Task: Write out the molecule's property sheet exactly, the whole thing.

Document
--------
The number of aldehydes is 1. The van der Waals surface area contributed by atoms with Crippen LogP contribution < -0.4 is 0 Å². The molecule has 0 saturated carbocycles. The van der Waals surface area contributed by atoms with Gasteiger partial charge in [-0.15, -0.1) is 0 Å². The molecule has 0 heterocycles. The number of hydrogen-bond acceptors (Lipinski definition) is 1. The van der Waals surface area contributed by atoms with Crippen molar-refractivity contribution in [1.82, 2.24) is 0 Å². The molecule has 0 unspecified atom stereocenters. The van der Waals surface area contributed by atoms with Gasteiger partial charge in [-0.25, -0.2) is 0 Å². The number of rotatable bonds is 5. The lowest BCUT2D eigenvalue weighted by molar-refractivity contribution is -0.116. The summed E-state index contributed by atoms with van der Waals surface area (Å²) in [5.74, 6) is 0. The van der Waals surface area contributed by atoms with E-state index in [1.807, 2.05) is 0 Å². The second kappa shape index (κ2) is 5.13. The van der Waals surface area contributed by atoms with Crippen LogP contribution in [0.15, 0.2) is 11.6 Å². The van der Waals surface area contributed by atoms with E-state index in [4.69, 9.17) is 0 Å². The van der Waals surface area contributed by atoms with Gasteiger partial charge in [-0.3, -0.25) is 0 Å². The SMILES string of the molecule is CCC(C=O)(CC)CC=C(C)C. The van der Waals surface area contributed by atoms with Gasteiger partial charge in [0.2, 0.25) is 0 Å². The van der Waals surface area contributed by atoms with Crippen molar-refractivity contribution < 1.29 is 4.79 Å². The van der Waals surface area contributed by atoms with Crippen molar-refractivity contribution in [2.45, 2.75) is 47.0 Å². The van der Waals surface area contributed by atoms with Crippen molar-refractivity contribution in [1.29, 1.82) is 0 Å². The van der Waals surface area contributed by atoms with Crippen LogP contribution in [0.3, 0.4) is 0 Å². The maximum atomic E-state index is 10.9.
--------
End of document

The number of aldehydes is 1. The van der Waals surface area contributed by atoms with Crippen LogP contribution < -0.4 is 0 Å². The molecule has 0 saturated carbocycles. The van der Waals surface area contributed by atoms with Gasteiger partial charge in [-0.15, -0.1) is 0 Å². The molecule has 0 heterocycles. The number of hydrogen-bond acceptors (Lipinski definition) is 1. The van der Waals surface area contributed by atoms with Crippen molar-refractivity contribution in [1.82, 2.24) is 0 Å². The molecule has 0 unspecified atom stereocenters. The van der Waals surface area contributed by atoms with Gasteiger partial charge in [-0.25, -0.2) is 0 Å². The number of rotatable bonds is 5. The lowest BCUT2D eigenvalue weighted by molar-refractivity contribution is -0.116. The summed E-state index contributed by atoms with van der Waals surface area (Å²) in [5.74, 6) is 0. The van der Waals surface area contributed by atoms with E-state index in [1.807, 2.05) is 0 Å². The second kappa shape index (κ2) is 5.13. The van der Waals surface area contributed by atoms with Crippen LogP contribution in [0.15, 0.2) is 11.6 Å². The van der Waals surface area contributed by atoms with E-state index in [4.69, 9.17) is 0 Å². The van der Waals surface area contributed by atoms with Gasteiger partial charge in [-0.3, -0.25) is 0 Å². The SMILES string of the molecule is CCC(C=O)(CC)CC=C(C)C. The van der Waals surface area contributed by atoms with Gasteiger partial charge in [0.2, 0.25) is 0 Å². The van der Waals surface area contributed by atoms with Crippen molar-refractivity contribution < 1.29 is 4.79 Å². The van der Waals surface area contributed by atoms with Crippen molar-refractivity contribution in [2.45, 2.75) is 47.0 Å². The van der Waals surface area contributed by atoms with Crippen molar-refractivity contribution in [1.29, 1.82) is 0 Å². The van der Waals surface area contributed by atoms with Crippen LogP contribution in [0.3, 0.4) is 0 Å². The maximum atomic E-state index is 10.9.